Purpose – By constantly working in environments with high degree of uncertainty, humanitarian organizations end up becoming specialists in the implementation of agile systems. Their counterparts in profit‐making organizations have a lot to learn from them in this domain. Volatility of demand, imbalance between supply and demand and disruptions are all factors that affect commercial supply chains and call for a high level of agility. The aims of this paper are twofold: first, to clearly define the concept of supply chain agility, and second, to build a model for assessing the level of agility of a supply chain. Design/methodology/approach – Three approaches are used in this research: literature review, case study and symbolic modeling. Findings – The paper developed first, a framework for defining supply chain agility and second, a model for assessing and improving the capabilities of humanitarian and commercial supply chains in terms of agility, based on an analysis of humanitarian approaches. Research limitations/implications – The model has been developed thanks to inputs from humanitarian practitioners and feedbacks from academics. The practical application to various humanitarian relief operations and commercial supply chains is yet to be done. Originality/value – This paper contributes significantly to clarifying the notion of supply chain agility. It also provides a consistent, robust and reproducible method of assessing supply chain agility, which seems appropriate for both humanitarian and business sectors. Finally, it is complementary to existant research on humanitarian logistics. It shows that though humanitarian professionals have a lot to learn from the private sector, the reverse is also true.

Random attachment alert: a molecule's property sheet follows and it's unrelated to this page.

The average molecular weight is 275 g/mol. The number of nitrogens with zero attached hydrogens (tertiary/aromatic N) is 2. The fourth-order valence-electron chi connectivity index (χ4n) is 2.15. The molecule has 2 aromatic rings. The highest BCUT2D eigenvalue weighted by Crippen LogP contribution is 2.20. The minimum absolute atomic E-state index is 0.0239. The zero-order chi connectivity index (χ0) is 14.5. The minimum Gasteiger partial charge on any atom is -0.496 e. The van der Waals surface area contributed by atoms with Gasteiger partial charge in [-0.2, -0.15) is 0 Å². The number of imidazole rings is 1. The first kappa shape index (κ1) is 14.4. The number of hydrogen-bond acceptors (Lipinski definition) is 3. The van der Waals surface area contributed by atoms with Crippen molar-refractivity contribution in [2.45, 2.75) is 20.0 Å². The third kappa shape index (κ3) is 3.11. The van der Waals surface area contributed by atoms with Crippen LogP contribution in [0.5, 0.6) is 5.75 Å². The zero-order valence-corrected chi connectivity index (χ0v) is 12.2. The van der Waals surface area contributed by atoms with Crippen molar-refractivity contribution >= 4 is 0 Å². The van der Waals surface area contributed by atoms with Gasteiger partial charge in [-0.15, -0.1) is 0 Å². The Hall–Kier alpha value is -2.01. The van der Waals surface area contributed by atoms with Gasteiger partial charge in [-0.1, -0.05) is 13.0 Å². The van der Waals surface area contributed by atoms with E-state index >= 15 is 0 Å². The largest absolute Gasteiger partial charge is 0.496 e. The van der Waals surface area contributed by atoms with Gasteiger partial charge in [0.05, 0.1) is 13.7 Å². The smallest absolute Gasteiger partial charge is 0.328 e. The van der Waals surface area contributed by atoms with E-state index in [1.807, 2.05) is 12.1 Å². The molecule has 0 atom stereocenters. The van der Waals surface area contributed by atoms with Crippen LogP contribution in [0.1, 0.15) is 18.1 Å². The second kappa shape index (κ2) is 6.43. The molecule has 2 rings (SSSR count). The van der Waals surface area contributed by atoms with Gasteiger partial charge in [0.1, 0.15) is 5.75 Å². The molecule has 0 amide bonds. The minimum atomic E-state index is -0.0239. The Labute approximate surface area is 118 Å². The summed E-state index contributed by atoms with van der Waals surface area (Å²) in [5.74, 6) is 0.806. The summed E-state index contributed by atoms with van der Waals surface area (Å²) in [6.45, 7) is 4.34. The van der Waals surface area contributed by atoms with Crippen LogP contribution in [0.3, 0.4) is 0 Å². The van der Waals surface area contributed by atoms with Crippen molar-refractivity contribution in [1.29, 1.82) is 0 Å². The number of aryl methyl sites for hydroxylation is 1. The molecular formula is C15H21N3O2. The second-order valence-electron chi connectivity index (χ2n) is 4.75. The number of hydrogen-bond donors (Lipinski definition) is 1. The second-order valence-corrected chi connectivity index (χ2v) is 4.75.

International Journal of Physical Distribution & Logistics Management – Emerald Publishing
Published: Sep 7, 2010
Keywords: Supply chain management; Aid agencies; Flexible organizations; Modelling
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